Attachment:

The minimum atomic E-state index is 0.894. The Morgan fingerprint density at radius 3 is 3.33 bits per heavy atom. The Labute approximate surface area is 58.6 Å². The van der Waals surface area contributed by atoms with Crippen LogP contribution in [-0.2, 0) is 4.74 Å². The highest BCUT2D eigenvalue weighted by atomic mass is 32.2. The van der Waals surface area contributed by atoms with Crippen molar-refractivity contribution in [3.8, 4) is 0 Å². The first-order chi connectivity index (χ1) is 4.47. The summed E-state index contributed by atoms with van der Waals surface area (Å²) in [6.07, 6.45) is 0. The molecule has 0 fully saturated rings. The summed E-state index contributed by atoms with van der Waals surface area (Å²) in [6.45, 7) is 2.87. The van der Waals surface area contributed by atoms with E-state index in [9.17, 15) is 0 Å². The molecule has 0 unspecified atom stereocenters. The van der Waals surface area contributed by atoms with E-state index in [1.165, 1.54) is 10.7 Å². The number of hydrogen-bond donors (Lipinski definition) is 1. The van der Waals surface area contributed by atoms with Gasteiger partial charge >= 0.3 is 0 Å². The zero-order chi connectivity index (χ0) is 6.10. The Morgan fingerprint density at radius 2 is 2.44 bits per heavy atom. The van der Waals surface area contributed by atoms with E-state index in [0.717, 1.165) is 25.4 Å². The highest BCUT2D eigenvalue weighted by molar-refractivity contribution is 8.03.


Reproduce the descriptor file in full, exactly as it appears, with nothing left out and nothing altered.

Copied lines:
The minimum atomic E-state index is 0.894. The Morgan fingerprint density at radius 3 is 3.33 bits per heavy atom. The Labute approximate surface area is 58.6 Å². The van der Waals surface area contributed by atoms with Crippen LogP contribution in [-0.2, 0) is 4.74 Å². The highest BCUT2D eigenvalue weighted by atomic mass is 32.2. The van der Waals surface area contributed by atoms with Crippen molar-refractivity contribution in [3.8, 4) is 0 Å². The first-order chi connectivity index (χ1) is 4.47. The summed E-state index contributed by atoms with van der Waals surface area (Å²) in [6.07, 6.45) is 0. The molecule has 0 fully saturated rings. The summed E-state index contributed by atoms with van der Waals surface area (Å²) in [6.45, 7) is 2.87. The van der Waals surface area contributed by atoms with E-state index in [9.17, 15) is 0 Å². The molecule has 0 unspecified atom stereocenters. The van der Waals surface area contributed by atoms with E-state index in [1.165, 1.54) is 10.7 Å². The number of hydrogen-bond donors (Lipinski definition) is 1. The van der Waals surface area contributed by atoms with Gasteiger partial charge >= 0.3 is 0 Å². The zero-order chi connectivity index (χ0) is 6.10. The Morgan fingerprint density at radius 2 is 2.44 bits per heavy atom. The van der Waals surface area contributed by atoms with E-state index in [0.717, 1.165) is 25.4 Å². The highest BCUT2D eigenvalue weighted by molar-refractivity contribution is 8.03.